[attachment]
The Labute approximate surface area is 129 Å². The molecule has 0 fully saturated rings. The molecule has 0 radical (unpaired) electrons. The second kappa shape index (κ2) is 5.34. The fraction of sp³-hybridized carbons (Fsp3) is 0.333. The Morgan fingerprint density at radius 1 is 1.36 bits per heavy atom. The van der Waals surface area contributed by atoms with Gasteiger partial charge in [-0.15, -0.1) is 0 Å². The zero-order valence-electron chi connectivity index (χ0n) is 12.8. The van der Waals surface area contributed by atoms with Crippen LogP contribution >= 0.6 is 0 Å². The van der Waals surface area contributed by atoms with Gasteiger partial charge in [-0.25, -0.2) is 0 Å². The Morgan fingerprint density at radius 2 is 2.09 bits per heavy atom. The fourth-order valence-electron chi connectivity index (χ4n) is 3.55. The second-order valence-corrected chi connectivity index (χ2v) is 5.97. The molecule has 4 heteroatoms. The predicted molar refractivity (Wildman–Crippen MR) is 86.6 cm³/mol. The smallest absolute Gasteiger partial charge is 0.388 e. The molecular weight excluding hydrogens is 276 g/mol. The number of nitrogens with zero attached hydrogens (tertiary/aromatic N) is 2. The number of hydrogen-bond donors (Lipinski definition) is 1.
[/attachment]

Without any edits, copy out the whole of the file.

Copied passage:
The Labute approximate surface area is 129 Å². The molecule has 0 fully saturated rings. The molecule has 0 radical (unpaired) electrons. The second kappa shape index (κ2) is 5.34. The fraction of sp³-hybridized carbons (Fsp3) is 0.333. The Morgan fingerprint density at radius 1 is 1.36 bits per heavy atom. The van der Waals surface area contributed by atoms with Gasteiger partial charge in [-0.15, -0.1) is 0 Å². The zero-order valence-electron chi connectivity index (χ0n) is 12.8. The van der Waals surface area contributed by atoms with Crippen LogP contribution >= 0.6 is 0 Å². The van der Waals surface area contributed by atoms with Gasteiger partial charge in [-0.25, -0.2) is 0 Å². The Morgan fingerprint density at radius 2 is 2.09 bits per heavy atom. The fourth-order valence-electron chi connectivity index (χ4n) is 3.55. The second-order valence-corrected chi connectivity index (χ2v) is 5.97. The molecule has 4 heteroatoms. The predicted molar refractivity (Wildman–Crippen MR) is 86.6 cm³/mol. The smallest absolute Gasteiger partial charge is 0.388 e. The molecular weight excluding hydrogens is 276 g/mol. The number of nitrogens with zero attached hydrogens (tertiary/aromatic N) is 2. The number of hydrogen-bond donors (Lipinski definition) is 1.